These are photos and details of mice that I saw at the Electronic Design Show recently. Please excuse any errors.

This is Chris Pickering's Mouseratti. This has run times under 5 seconds in the school's standard class. It is currently detuned for exhibition purposes but is still pretty quick!

This is a big Meccano-based mouse that was on display at the EDS show at the NEC. It is reliable but slow(ish) (everything is relative!). I think it was built at Woodroffe school. 

This is John Pickering's Drive-by-Wire. This is a tiny mouse that ran at the EDS show. It was good enough to scare us into some rapid development at the competition.!

The design is simple but certainly not crude. The "intelligence" is supplied by two microswitches. These are operated by the long, critically-shaped feeler wire via a cam. There is an additional contact made between the feeler and an adjustable wire to give zero-hysteresis switching for following the wall during a cell. The microswitches deal with the rapid turns needed at corners.

The wheels are taken from a slot-car racer and are very grippy.

This is Swallow Systems' DOT. Somewhat quicker than a DASH, it won the wall-following competition at the Electronic Design Solutions show. It uses one of our drive trains, three Hamamatsu sensors (two area-coverage versions, one single-LED version), and an AVR 2313 processor. The motor speed setting is done with an array of trimmers and it uses a relay to reverse the right-hand motor when necessary. There is a power FET across the left-hand motor for braking.

The software is very crude; all it does is read the three sensor inputs, look up which trimmers to select and whether to reverse the motor or apply a brake. There are about 30 lines of code.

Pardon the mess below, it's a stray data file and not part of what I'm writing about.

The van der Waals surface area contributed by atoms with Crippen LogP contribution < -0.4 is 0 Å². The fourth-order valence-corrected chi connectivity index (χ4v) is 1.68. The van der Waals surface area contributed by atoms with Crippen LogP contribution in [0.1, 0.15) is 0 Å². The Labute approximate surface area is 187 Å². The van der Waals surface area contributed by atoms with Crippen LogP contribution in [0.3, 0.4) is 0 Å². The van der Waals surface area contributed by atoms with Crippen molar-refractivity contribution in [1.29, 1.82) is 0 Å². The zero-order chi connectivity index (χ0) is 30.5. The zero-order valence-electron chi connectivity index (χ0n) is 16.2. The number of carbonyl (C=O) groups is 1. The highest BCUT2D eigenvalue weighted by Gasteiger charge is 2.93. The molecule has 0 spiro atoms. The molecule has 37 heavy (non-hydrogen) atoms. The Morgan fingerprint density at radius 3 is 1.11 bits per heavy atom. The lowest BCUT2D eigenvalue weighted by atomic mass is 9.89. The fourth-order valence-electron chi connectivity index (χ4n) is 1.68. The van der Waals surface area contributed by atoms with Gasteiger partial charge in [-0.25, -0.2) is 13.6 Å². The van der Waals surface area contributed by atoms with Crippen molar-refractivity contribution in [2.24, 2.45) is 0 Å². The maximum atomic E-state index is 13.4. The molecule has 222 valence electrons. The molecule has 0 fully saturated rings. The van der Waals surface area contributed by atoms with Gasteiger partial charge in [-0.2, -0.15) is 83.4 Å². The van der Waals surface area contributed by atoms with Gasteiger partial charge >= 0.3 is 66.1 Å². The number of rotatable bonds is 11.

The limiting factor on performance is, as ever, tyre grip and braking.

The system is run from 5 AAA NiCds.

These are two of Dave Woodfield's mice. One is Voyager and the other is Enterprise. I am not sure which is which but I think the bottom one is Enterprise.

The top one has about 500 hours work in it; no wonder that Dave is probably the most successful mouse builder in Britain. It has very powerful stepper motors. He told me that they cost him about £80 each. The top board has an FPGA to control the steppers and the bottom board has the processor for maze-solving etc.

The lower picture shows one of his tricycle mice. One of the problems that everyone has with this style of mouse is moving the steering quickly enough. Many mice use radio control servos for steering but the faster competitors use very special servos or modify them to give much quicker response. When I checked with our local model shop, I found that these type of servos take about 100ms to turn 60 degrees. At nationally competitive speeds of 1 metre/sec that corresponds to 10 centimetres! This is a big problem when the gap you are aiming at is only 16 centimetres wide.

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Date Last Modified: 17/4/99